Root Canal Therapy 2017-06-09T05:29:30+00:00

Root Canal Therapy

Root Canal Therapy in Kitchener and Waterloo area

Root canal therapy is needed when the pulp of a tooth becomes infected due to a deep cavity or fracture that allows bacteria to seep in, or after an injury or traumato the tooth. Damaged or dead pulp causes increased blood flow and cellular activity, and pressure cannot be relieved from inside the tooth. Pain in the tooth is commonly felt when biting down, chewing on it and applying hot or cold foods and drinks.

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Other possible symptoms are swelling and/or tenderness or even an abscess (on the gums). But sometimes there can be no symptoms present.

Root canal therapy is necessary because the tooth will not heal by itself. Without treatment, the infection will spread and the bone around the tooth will begin to degenerate. Pain usually worsens until one is forced to seek emergency dental attention. The only alternative is usually extraction of the tooth, which can cause surrounding teeth to shift crookedly, resulting in a bad bite. Though an extraction is cheaper, the space left behind will require an implant or a bridge, which can be more expensive than root canal therapy. If you have the choice, it’s always best to keep your original teeth.

A root canal is a procedure done to save the damaged tooth by cleaning out the diseased pulp and reshaping the canal. The canal is filled with a rubberlike substance called gutta–percha or another material to prevent recontamination of the tooth. The tooth is then permanently sealed, with possibly a post and/or a crown made of porcelain or metal alloy. This enables patients to keep the original tooth.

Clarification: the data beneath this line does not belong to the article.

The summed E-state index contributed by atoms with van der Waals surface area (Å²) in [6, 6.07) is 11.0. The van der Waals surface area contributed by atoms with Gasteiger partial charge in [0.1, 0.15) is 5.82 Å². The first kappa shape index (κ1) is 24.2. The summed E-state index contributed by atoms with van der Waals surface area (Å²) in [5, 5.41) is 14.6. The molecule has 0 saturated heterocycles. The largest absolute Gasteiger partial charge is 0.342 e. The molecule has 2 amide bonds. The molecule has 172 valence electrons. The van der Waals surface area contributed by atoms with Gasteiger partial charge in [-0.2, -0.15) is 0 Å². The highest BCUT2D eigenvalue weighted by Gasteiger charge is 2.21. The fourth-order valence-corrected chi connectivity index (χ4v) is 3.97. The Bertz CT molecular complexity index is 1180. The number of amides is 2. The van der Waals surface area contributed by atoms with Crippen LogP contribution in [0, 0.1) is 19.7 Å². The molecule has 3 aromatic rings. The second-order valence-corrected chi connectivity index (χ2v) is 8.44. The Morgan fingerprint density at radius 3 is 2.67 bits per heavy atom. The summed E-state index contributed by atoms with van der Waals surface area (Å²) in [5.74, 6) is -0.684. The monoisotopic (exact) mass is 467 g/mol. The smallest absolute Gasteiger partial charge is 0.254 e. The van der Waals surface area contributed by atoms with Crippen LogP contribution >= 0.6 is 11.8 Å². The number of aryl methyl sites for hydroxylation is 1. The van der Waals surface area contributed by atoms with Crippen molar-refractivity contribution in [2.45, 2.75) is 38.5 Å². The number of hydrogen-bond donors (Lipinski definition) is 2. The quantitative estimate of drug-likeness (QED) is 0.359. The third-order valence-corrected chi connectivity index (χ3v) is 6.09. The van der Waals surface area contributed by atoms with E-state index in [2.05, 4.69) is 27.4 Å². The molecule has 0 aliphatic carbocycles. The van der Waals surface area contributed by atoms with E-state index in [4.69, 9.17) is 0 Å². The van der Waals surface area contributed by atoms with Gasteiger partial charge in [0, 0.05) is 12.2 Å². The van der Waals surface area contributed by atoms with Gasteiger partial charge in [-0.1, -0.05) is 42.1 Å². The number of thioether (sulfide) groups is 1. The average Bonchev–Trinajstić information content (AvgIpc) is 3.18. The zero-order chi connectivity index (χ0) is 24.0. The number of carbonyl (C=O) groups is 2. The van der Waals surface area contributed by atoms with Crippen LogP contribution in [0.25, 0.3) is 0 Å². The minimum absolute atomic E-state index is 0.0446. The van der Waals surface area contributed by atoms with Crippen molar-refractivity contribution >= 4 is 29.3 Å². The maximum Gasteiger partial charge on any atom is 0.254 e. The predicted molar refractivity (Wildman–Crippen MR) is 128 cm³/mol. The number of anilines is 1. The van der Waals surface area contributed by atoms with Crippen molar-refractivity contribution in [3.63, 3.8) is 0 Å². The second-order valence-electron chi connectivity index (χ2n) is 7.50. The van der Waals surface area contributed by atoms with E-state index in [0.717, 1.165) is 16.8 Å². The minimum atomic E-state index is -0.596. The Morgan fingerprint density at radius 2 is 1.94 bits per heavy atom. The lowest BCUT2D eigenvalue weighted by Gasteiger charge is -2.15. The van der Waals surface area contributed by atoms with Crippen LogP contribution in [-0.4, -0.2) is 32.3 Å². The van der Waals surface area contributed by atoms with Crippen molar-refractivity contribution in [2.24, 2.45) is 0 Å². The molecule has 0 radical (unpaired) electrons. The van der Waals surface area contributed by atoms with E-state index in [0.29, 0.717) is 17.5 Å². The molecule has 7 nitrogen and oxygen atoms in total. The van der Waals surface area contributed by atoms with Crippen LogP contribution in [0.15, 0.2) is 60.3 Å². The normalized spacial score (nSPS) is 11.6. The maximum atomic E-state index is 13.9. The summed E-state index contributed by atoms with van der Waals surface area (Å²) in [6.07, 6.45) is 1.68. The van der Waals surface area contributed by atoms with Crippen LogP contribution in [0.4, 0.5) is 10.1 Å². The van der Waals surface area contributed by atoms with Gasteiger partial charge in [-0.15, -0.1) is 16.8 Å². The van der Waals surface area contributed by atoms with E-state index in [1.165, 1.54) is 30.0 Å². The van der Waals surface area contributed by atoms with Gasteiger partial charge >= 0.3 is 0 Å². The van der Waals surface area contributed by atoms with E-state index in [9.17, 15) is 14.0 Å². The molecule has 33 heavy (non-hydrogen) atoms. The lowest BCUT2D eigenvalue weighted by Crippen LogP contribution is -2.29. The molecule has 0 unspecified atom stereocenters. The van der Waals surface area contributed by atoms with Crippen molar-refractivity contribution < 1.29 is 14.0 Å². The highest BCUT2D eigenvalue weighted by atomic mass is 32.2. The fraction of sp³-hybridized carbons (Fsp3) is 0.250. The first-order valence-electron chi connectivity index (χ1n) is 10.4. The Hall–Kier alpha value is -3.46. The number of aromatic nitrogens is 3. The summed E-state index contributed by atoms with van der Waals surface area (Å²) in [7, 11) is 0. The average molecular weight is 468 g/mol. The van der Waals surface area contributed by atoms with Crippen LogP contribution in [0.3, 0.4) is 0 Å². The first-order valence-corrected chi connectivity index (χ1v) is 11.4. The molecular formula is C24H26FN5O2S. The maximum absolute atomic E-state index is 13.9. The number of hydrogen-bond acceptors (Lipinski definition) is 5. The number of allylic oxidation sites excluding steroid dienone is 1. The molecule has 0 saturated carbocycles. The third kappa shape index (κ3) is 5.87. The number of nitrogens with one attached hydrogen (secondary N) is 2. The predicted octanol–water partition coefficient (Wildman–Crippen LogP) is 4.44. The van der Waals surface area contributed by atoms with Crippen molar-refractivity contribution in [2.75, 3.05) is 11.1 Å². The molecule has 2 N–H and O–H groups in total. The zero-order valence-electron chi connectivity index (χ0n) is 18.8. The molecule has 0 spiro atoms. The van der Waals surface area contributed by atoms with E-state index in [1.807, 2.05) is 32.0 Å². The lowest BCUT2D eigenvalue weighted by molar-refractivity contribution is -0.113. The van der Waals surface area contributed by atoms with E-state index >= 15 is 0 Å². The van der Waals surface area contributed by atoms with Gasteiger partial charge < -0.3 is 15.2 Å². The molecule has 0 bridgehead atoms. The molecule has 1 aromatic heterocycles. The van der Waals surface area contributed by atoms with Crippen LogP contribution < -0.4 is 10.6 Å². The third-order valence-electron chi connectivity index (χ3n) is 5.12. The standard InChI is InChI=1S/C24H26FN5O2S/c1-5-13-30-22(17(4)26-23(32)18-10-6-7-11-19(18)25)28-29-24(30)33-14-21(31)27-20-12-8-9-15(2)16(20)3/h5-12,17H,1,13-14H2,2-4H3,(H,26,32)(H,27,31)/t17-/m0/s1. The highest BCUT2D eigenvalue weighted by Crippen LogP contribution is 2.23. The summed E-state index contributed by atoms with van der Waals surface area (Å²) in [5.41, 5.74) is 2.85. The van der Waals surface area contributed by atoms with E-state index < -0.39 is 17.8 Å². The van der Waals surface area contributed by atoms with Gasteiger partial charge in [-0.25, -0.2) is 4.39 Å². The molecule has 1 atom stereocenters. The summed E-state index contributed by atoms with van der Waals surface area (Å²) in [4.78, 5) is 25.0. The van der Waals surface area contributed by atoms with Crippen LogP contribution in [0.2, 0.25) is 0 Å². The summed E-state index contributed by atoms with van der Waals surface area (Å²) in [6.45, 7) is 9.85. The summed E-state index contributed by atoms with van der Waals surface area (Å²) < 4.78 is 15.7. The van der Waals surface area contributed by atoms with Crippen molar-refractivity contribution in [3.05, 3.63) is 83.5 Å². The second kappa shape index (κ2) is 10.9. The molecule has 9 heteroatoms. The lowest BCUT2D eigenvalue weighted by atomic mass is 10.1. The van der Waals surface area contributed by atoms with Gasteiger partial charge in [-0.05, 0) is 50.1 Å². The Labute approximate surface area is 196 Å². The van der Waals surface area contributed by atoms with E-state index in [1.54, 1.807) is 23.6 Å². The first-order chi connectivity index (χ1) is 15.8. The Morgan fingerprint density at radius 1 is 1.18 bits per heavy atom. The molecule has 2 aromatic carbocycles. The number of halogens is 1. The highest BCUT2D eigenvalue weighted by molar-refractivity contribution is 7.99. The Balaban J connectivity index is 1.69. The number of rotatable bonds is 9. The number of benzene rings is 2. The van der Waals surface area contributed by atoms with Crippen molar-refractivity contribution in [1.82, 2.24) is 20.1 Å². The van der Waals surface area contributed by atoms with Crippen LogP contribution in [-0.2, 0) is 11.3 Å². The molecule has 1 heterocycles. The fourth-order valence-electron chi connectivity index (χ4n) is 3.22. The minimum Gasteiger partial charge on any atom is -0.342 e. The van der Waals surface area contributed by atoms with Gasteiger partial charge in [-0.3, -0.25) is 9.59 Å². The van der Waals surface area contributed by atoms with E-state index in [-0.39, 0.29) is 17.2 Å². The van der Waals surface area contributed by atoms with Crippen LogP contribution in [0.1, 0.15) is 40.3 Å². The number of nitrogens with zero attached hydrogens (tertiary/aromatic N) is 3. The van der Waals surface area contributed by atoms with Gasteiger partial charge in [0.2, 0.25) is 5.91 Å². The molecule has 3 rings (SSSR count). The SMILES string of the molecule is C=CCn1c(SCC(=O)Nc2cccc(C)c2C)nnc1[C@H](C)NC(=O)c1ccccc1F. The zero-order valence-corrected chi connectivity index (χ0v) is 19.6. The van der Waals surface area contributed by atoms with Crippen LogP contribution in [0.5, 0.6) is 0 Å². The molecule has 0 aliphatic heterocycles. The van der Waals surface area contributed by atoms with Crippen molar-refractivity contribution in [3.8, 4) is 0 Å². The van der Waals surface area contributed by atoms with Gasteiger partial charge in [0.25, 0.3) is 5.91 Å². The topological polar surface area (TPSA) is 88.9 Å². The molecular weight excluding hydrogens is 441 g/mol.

What is involved in root canal therapy?

Once your general dentist performs tests on the tooth and recommends therapy, he or she can perform the treatment or refer you to an endodontist (a pulp specialist). Treatment usually involves one to three appointments.

First, you will probably be given a local anesthetic to numb the area. Sometimes a rubber sheet may be placed around the tooth to isolate it. Next, an opening is drilled from the crown into the pulp chamber, which, along with the root canal, is cleaned of all diseased pulp and reshaped.

Medication may be inserted into the area to fight bacteria. Depending on the condition of the tooth, the crown may then be sealed temporarily to guard against recontamination, the tooth may be left open to drain or the dentist may go right ahead and fill the canals.

If you’re given a temporary filling, usually on the next visit it’s removed and the pulp chamber and canal(s) are filled with gutta-percha or another material to prevent recontamination. If the tooth is still weak, a metal post may be inserted above the canal filling to reinforce the tooth. Once filled, the area is permanently sealed. Finally, a crown is normally placed over the tooth to strengthen its structure and improve appearance.

Natural tissue inflammation may cause discomfort for a few days, which can be controlled by an over-the-counter analgesic. A follow-up exam can monitor tissue healing. From this point on, brush and floss regularly, avoid chewing hard foods with the treated tooth, and see your dentist regularly.